Annual Report 2017-2018

Looking ahead, getting ready

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3. The Francophone community as a stakeholder

Citizen participation in the health system has been advocated in the form of “patient partner” principles that promote the inclusion of patients in planning and delivering services with a view to enhancing safety, quality and innovative solutions.80 In Ontario, the Patients First Act takes a step in this direction by acknowledging the importance of patients’ voices in local care and services planning.

Nevertheless, Regulation 515/09, Engagement With the Francophone Community Under Section 16 of the Act explicitly recognizes the particular nature of this community. It also requests Francophone participation in care planning, within the structure of the French-language services planning entities (Entities) and collaboration with Local Health Integration Networks (LHINs). While the recent amendment to this Regulation would appear to imply greater recognition from LHINs and the Entities, from the standpoint of regional Francophone communities, its application at the local, institutional and service levels, particularly in highly minority settings, remains work in progress.

Different experiences need to be generalized in order to identify and specify the Francophone community’s role in the care continuum.

With a view to a more collaborative approach, the Guide de planification et de prestation des soins de longue durée en français81 makes community engagement one of the six attributes to be incorporated into an optimal French- language long-term care model for Ontario.

This means going well beyond mere consultation and moving towards a form of collaboration in care planning and organization that includes families, communities, care providers and other stakeholders. Montfort Hospital‘s track record with patient partners and the attention it has received for its Francophone expertise could also be put to effective use. It would also benefit from taking various forms:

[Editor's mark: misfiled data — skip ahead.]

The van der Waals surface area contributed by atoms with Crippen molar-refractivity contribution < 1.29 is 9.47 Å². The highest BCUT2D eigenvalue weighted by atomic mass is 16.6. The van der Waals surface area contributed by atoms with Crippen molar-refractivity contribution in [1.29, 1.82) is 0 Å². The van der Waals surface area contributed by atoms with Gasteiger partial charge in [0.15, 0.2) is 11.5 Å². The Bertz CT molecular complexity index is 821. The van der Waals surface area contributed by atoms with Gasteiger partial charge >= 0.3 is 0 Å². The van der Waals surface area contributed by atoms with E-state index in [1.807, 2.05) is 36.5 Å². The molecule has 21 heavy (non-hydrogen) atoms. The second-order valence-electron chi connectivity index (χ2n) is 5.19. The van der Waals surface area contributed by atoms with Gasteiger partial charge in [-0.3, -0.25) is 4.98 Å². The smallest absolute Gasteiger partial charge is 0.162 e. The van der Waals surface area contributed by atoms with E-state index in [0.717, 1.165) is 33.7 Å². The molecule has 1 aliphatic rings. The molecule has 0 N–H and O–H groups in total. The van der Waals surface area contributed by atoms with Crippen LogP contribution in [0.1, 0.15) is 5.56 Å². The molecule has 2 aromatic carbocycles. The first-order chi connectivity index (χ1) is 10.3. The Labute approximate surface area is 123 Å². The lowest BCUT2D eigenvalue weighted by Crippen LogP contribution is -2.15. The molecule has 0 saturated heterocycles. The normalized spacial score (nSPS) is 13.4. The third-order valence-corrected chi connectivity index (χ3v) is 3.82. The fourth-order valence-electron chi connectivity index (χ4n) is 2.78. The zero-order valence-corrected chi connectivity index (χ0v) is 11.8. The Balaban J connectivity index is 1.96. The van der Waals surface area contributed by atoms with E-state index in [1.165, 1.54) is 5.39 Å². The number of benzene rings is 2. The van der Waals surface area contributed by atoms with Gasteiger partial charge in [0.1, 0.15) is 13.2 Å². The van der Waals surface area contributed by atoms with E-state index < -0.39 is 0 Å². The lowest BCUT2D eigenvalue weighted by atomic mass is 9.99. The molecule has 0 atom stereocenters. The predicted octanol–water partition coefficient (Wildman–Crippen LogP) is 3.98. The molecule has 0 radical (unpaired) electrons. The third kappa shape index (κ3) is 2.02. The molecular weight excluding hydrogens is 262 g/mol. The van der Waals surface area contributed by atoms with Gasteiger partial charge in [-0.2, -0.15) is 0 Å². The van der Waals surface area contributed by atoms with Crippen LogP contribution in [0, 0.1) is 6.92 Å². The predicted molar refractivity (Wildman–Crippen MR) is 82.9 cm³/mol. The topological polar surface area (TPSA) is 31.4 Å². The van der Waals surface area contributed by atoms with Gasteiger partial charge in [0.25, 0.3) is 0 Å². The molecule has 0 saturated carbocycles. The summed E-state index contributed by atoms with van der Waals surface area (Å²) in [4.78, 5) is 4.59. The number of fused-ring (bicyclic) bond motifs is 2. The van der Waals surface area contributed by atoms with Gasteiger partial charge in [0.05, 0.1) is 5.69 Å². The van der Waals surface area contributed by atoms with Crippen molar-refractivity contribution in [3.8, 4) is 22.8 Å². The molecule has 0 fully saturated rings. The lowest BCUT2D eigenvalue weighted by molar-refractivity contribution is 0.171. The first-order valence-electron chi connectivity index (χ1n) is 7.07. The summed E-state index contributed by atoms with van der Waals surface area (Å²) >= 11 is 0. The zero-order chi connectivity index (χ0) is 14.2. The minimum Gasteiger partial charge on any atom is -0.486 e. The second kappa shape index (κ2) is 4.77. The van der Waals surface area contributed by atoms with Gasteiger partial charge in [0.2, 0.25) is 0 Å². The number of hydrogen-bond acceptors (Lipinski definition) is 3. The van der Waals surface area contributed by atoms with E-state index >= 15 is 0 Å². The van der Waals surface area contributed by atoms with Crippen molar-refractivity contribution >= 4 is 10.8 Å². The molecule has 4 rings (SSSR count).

(…) [translation] whether in terms of informing French language health or senior services; an organization‘s strategy, values, policies and programs; or getting patients, residents, families and caregivers involved in planning care and disease self-management.82

However, these initiatives do not quite address the essence of the active-offer-of-service concept, in which, following the planning and delivery of services, the opinion of Francophones is sought to evaluate and enhance the quality of the services provided in French. But evaluation is a broader issue, insofar as the performance of designated agencies under the French Language Services Act is not always evaluated on an annual basis. A serious discussion on the safety and quality of care for Francophone seniors can be held only when a transparent evaluation of designated agencies that factors in the perspective of Francophone seniors becomes a reality and is incorporated into the annual evaluation of departments.

  1. Canadian Patient Safety Institute, Engaging Patients in Patient Safety – a Canadian Guide, p. 77,
  2. Réseau franco-santé du Sud de l’Ontario, Le Guide de planification et de prestation des soins de longue durée en français, 2018, p. 106.
  3. Ibid, p.11.

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